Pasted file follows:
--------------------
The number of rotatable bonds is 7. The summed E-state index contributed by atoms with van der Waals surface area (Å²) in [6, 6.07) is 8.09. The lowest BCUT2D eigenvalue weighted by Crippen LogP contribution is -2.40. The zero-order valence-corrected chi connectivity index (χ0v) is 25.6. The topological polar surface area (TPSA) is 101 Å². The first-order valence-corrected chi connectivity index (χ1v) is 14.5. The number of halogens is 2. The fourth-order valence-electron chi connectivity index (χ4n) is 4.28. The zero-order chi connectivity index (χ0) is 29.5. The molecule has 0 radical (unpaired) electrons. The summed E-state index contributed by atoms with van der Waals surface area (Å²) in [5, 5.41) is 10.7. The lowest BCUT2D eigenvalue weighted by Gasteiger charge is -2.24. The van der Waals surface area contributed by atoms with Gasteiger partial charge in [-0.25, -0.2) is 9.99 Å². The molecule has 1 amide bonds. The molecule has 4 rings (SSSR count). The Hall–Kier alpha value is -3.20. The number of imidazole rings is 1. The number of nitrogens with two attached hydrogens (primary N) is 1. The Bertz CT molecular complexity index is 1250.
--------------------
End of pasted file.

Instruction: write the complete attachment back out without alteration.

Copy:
The number of rotatable bonds is 7. The summed E-state index contributed by atoms with van der Waals surface area (Å²) in [6, 6.07) is 8.09. The lowest BCUT2D eigenvalue weighted by Crippen LogP contribution is -2.40. The zero-order valence-corrected chi connectivity index (χ0v) is 25.6. The topological polar surface area (TPSA) is 101 Å². The first-order valence-corrected chi connectivity index (χ1v) is 14.5. The number of halogens is 2. The fourth-order valence-electron chi connectivity index (χ4n) is 4.28. The zero-order chi connectivity index (χ0) is 29.5. The molecule has 0 radical (unpaired) electrons. The summed E-state index contributed by atoms with van der Waals surface area (Å²) in [5, 5.41) is 10.7. The lowest BCUT2D eigenvalue weighted by Gasteiger charge is -2.24. The van der Waals surface area contributed by atoms with Gasteiger partial charge in [-0.25, -0.2) is 9.99 Å². The molecule has 1 amide bonds. The molecule has 4 rings (SSSR count). The Hall–Kier alpha value is -3.20. The number of imidazole rings is 1. The number of nitrogens with two attached hydrogens (primary N) is 1. The Bertz CT molecular complexity index is 1250.